Andrew Cuomo’s Fracking Ploy Hurts New Yorkers

Jason Stverak President, Franklin Center for Government and Public Integrity

Most Americans still have not yet felt the economic recovery. Good paying jobs remain scarce across most of the country. Harrison County, West Virginia has found prosperity other places can only dream about. In early 2010 unemployment hit desperation levels at nearly nine percent. Now the jobless rate only four years later has dipped to 4.9 percent — which economists consider full employment. Most would call this an economic miracle.

This miracle could be repeated in the Empire State’s more economically ailing counties, but New York Governor Andrew Cuomo’s administration decisively rejected the economic engine that has powered prosperity in communities across the U.S. In a  politically motivated ploy, Cuomo punted an important economic decision to a group of bureaucrats who decided to reject permitting hydraulic fracturing.

Dr. Howard Zucker, state health commissioner, asked and answered, “Would I live in a community [with fracking] based on the facts I have now? Would I let my child play in a school field nearby, drink water from the tap or grow vegetables from the soil? My answer is no.”

Despite Zucker’s admonitions, the most recent and exhaustive studies show that the hydraulic fracturing process poses no threat to groundwater.  A Pennsylvania company using hydraulic fracturing allowed Department of Energy experts to monitor and test the process and its results. The government research found that the drilling posed no threat to whatsoever. A similar study conducted by Duke University also arrived at the same conclusion.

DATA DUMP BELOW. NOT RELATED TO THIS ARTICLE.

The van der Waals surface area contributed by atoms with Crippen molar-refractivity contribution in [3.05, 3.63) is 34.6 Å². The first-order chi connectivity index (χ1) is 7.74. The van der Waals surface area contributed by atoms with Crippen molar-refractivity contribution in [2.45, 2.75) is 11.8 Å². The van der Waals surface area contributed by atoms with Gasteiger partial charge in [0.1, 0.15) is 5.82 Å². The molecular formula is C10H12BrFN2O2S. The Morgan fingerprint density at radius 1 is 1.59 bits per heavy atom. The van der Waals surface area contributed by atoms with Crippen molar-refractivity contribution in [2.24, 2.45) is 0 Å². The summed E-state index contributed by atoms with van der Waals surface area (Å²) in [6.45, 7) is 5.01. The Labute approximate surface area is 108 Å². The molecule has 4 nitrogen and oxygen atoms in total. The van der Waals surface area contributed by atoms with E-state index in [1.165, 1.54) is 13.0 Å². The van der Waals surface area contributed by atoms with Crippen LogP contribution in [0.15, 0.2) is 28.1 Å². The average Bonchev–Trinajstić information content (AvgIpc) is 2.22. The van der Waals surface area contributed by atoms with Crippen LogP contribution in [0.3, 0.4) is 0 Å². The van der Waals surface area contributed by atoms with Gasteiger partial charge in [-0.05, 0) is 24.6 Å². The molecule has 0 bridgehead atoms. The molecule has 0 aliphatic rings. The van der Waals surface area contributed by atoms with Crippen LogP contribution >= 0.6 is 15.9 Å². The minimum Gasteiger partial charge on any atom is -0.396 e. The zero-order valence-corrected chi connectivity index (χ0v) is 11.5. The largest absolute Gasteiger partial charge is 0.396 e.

Last year, thorough studies of hydraulic fracturing in Texas also showed no signs of problem. Here, they looked for evidence to support the claim that drilling causes earthquakes. A team led by an expert from the University of Texas debunked the arguments of anti-drilling activists.

One has to wonder why Governor Cuomo found Zucker’s presentation more “highly effective,” “powerful,” and “poignant,” than respected government and academic researchers. Even more wondrous is why the governor would accept the conclusions of a career clinical anesthesiologist over those of experts in geology who researched the matter first hand.

Anti-drilling activists claimed that the governor’s reluctance to make a decision before November pushed down turnout of the Democratic base. Unfortunately the governor made a choice that may have satisfied major progressive New York City donors, but left working people throughout the state standing on the sidelines of a jobs boom.

The decision to keep as much political cover as possible also cost Governor Cuomo. His leading from behind strategy, highlighted by the memorable line, “I don’t even think I have a role here” will come back to haunt his possible future aspirations to the White House. Blue collar Democrats (if any are left by the next presidential election) will not forget his dismissal of so many jobs. Industry leaders are not fooled, understanding this to be a political decision.

At the end of the day, Cuomo’s choices hurt his chances to show strength and leadership. Simultaneously, he removed New York from a golden opportunity to revitalize its state heartland.

Although the Sierra Club reveled in the announcement, saying it will “shake the foundations of our nation’s flawed energy policy” drilling goes on in happier places. It continues to drop unemployment in West Virginia, to produce record economic growth in North Dakota, and to fill the treasury of our commonwealth neighbor to the south. Meanwhile, the average New Yorker struggles in a sluggish economy, wondering why state leadership has failed the people once again.

Jason Stverak is the President of the Franklin Center for Government & Public Integrity